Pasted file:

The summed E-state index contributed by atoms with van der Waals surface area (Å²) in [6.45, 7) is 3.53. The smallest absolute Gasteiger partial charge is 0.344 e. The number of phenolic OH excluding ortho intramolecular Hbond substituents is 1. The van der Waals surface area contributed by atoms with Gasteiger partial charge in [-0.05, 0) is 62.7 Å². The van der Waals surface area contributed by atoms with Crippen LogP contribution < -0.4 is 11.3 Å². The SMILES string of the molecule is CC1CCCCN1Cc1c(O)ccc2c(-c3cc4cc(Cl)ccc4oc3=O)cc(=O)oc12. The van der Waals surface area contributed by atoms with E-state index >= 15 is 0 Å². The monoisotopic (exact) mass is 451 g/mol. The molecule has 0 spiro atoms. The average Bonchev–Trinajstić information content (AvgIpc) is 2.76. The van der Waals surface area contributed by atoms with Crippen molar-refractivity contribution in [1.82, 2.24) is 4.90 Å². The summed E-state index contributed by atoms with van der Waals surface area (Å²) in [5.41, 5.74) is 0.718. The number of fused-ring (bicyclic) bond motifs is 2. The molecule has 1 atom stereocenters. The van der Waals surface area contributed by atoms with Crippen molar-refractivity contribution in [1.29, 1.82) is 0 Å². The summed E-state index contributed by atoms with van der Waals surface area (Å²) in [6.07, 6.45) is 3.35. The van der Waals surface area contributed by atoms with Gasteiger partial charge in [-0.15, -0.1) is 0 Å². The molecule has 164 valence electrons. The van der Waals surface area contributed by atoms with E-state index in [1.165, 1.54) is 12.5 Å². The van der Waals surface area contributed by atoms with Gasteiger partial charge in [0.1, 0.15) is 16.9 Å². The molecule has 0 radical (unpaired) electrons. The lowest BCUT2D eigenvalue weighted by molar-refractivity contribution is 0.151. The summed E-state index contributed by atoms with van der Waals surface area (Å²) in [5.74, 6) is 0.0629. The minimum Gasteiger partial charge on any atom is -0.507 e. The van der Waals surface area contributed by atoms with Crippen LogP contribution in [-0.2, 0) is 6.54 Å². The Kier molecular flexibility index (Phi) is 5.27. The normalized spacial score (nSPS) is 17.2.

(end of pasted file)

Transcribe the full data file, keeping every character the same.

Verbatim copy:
The summed E-state index contributed by atoms with van der Waals surface area (Å²) in [6.45, 7) is 3.53. The smallest absolute Gasteiger partial charge is 0.344 e. The number of phenolic OH excluding ortho intramolecular Hbond substituents is 1. The van der Waals surface area contributed by atoms with Gasteiger partial charge in [-0.05, 0) is 62.7 Å². The van der Waals surface area contributed by atoms with Crippen LogP contribution < -0.4 is 11.3 Å². The SMILES string of the molecule is CC1CCCCN1Cc1c(O)ccc2c(-c3cc4cc(Cl)ccc4oc3=O)cc(=O)oc12. The van der Waals surface area contributed by atoms with E-state index >= 15 is 0 Å². The monoisotopic (exact) mass is 451 g/mol. The molecule has 0 spiro atoms. The average Bonchev–Trinajstić information content (AvgIpc) is 2.76. The van der Waals surface area contributed by atoms with Crippen molar-refractivity contribution in [1.82, 2.24) is 4.90 Å². The summed E-state index contributed by atoms with van der Waals surface area (Å²) in [5.41, 5.74) is 0.718. The number of fused-ring (bicyclic) bond motifs is 2. The molecule has 1 atom stereocenters. The van der Waals surface area contributed by atoms with Crippen molar-refractivity contribution in [1.29, 1.82) is 0 Å². The summed E-state index contributed by atoms with van der Waals surface area (Å²) in [6.07, 6.45) is 3.35. The van der Waals surface area contributed by atoms with Gasteiger partial charge in [-0.15, -0.1) is 0 Å². The molecule has 164 valence electrons. The van der Waals surface area contributed by atoms with E-state index in [1.165, 1.54) is 12.5 Å². The van der Waals surface area contributed by atoms with Gasteiger partial charge in [0.1, 0.15) is 16.9 Å². The molecule has 0 radical (unpaired) electrons. The lowest BCUT2D eigenvalue weighted by molar-refractivity contribution is 0.151. The summed E-state index contributed by atoms with van der Waals surface area (Å²) in [5.74, 6) is 0.0629. The minimum Gasteiger partial charge on any atom is -0.507 e. The van der Waals surface area contributed by atoms with Crippen LogP contribution in [-0.2, 0) is 6.54 Å². The Kier molecular flexibility index (Phi) is 5.27. The normalized spacial score (nSPS) is 17.2.